Nicholas Bakalar has a good article about physicians’ efforts to encourage patient weight loss in the New York Times “Science Times” section. Bakalar is one of the most careful writers at the Times when it comes to avoiding flashy medical findings that aren’t likely to hold up, as well in making a point of looking for and clearly reporting on the limitations of the studies he covers. You wouldn’t think those would be unusual traits in science journalists, and especially in Times reporters, but they are. (I should also mention I’ve met Bakalar a few times and consider him a friend, but my admiration for his work pre-dates my knowing him.)
Bakalar’s piece makes two important points: physicians normally have little luck in getting patients to lose weight, and physicians tend to have more impact when instead of trying to push a patient into losing weight they instead work with the patient to try to figure out together what to do about the problem. I’ve been researching both of these issues for my ongoing obesity projects, and Bakalar’s article is spot on with regard to both of them. I’ve asked dozens of physicians how many patients they’ve managed to convince to lose weight, and the answer is pretty much always just about zero. And the idea of working with patients to come up with an appropriate plan that focuses in part on helping patients to recognize and deal with their lack of motivation, and in part in figuring out what actions can be taken that are realistic for whatever level of motivation they have, is a critical part of a behavioral approach to weight loss. Something I’ll be saying a lot more about in this blog and elsewhere is the fact that the behavioral approach, while backed by a lot of evidence, made famous by Weight Watchers and pushed by many highly credible experts and public health officials, is largely ignored by most of the overweight public as well as by most physicians and obesity researchers–and I think it’s a big reason we keep getting bigger.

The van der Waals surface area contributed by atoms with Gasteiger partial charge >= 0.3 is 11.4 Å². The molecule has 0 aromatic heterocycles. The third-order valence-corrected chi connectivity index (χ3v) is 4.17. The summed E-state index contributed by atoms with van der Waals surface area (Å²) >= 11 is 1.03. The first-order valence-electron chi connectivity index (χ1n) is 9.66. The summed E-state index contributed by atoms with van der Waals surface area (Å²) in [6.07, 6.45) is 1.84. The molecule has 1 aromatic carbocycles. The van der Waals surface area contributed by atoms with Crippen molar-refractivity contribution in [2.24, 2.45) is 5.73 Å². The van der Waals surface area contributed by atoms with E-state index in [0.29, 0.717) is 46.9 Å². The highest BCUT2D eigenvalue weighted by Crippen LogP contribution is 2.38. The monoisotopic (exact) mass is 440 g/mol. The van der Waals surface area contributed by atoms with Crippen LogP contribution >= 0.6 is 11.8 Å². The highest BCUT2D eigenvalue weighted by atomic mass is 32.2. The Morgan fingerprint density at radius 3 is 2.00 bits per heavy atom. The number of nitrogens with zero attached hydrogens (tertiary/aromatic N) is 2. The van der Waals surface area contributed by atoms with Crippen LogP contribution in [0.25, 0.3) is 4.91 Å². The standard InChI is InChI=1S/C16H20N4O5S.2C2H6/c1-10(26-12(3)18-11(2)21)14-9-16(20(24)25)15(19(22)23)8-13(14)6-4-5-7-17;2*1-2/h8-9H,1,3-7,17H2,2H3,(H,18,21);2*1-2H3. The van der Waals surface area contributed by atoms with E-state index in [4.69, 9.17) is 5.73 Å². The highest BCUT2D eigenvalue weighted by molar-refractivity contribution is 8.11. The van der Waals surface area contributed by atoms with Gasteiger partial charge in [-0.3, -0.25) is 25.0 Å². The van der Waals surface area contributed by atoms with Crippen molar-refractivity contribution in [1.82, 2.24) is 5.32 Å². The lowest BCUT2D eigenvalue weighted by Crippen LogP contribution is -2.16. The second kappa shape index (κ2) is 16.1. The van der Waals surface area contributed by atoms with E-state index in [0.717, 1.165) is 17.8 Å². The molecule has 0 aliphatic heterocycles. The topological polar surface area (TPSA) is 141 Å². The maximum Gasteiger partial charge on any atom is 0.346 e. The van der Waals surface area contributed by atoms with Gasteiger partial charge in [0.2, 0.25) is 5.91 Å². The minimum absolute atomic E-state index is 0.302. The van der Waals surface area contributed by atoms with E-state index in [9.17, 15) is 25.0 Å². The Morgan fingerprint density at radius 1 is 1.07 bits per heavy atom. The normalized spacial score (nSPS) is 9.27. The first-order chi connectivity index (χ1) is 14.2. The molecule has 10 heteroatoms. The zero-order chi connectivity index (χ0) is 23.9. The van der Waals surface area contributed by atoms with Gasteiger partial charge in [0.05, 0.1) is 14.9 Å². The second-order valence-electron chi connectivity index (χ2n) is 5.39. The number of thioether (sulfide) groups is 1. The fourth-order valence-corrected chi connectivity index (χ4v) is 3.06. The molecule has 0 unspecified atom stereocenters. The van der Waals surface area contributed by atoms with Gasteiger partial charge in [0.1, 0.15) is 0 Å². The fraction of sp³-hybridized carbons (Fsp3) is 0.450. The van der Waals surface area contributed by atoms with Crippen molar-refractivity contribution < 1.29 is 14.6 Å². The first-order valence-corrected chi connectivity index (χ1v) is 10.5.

Separately, here’s a piece, this one in Canada’s Globe and Mail, that hits on a another point I’ve become very interested in: the terrible job that people and devices do in measuring calories burned when exercising. I’ll have more to say about this soon.